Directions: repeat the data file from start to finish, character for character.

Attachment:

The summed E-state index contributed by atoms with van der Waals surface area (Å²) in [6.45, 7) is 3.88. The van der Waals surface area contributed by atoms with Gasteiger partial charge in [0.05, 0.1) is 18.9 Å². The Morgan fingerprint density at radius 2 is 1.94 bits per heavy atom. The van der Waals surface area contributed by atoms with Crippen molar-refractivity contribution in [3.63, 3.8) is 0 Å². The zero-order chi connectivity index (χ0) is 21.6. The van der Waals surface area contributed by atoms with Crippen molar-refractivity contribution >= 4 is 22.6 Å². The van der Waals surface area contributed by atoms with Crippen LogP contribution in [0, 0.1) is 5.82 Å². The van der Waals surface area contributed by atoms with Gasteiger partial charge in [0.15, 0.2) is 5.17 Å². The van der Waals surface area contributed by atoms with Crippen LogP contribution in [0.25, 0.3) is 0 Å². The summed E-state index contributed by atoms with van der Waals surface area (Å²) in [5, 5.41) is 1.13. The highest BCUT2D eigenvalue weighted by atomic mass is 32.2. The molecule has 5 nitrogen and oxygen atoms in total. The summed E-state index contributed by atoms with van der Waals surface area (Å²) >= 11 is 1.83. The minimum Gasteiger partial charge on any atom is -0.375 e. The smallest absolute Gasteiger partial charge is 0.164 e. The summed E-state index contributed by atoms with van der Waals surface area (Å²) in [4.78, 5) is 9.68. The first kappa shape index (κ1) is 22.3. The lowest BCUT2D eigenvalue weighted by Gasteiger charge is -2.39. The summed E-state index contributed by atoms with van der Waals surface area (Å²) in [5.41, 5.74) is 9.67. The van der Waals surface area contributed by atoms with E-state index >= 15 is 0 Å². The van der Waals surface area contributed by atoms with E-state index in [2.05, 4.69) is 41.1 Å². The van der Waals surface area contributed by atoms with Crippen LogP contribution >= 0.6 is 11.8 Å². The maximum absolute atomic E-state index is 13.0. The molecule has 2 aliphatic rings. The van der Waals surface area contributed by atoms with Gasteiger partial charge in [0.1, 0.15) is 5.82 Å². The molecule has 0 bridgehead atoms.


The summed E-state index contributed by atoms with van der Waals surface area (Å²) in [6.45, 7) is 3.88. The van der Waals surface area contributed by atoms with Gasteiger partial charge in [0.05, 0.1) is 18.9 Å². The Morgan fingerprint density at radius 2 is 1.94 bits per heavy atom. The van der Waals surface area contributed by atoms with Crippen molar-refractivity contribution in [3.63, 3.8) is 0 Å². The zero-order chi connectivity index (χ0) is 21.6. The van der Waals surface area contributed by atoms with Crippen molar-refractivity contribution >= 4 is 22.6 Å². The van der Waals surface area contributed by atoms with Crippen LogP contribution in [0, 0.1) is 5.82 Å². The van der Waals surface area contributed by atoms with Gasteiger partial charge in [0.15, 0.2) is 5.17 Å². The van der Waals surface area contributed by atoms with Crippen LogP contribution in [0.25, 0.3) is 0 Å². The summed E-state index contributed by atoms with van der Waals surface area (Å²) in [5, 5.41) is 1.13. The highest BCUT2D eigenvalue weighted by atomic mass is 32.2. The molecule has 5 nitrogen and oxygen atoms in total. The summed E-state index contributed by atoms with van der Waals surface area (Å²) >= 11 is 1.83. The minimum Gasteiger partial charge on any atom is -0.375 e. The smallest absolute Gasteiger partial charge is 0.164 e. The summed E-state index contributed by atoms with van der Waals surface area (Å²) in [4.78, 5) is 9.68. The first kappa shape index (κ1) is 22.3. The lowest BCUT2D eigenvalue weighted by Gasteiger charge is -2.39. The summed E-state index contributed by atoms with van der Waals surface area (Å²) in [5.41, 5.74) is 9.67. The van der Waals surface area contributed by atoms with E-state index >= 15 is 0 Å². The van der Waals surface area contributed by atoms with E-state index in [2.05, 4.69) is 41.1 Å². The van der Waals surface area contributed by atoms with Crippen LogP contribution >= 0.6 is 11.8 Å². The maximum absolute atomic E-state index is 13.0. The molecule has 2 aliphatic rings. The van der Waals surface area contributed by atoms with Gasteiger partial charge in [0.1, 0.15) is 5.82 Å². The molecule has 0 bridgehead atoms.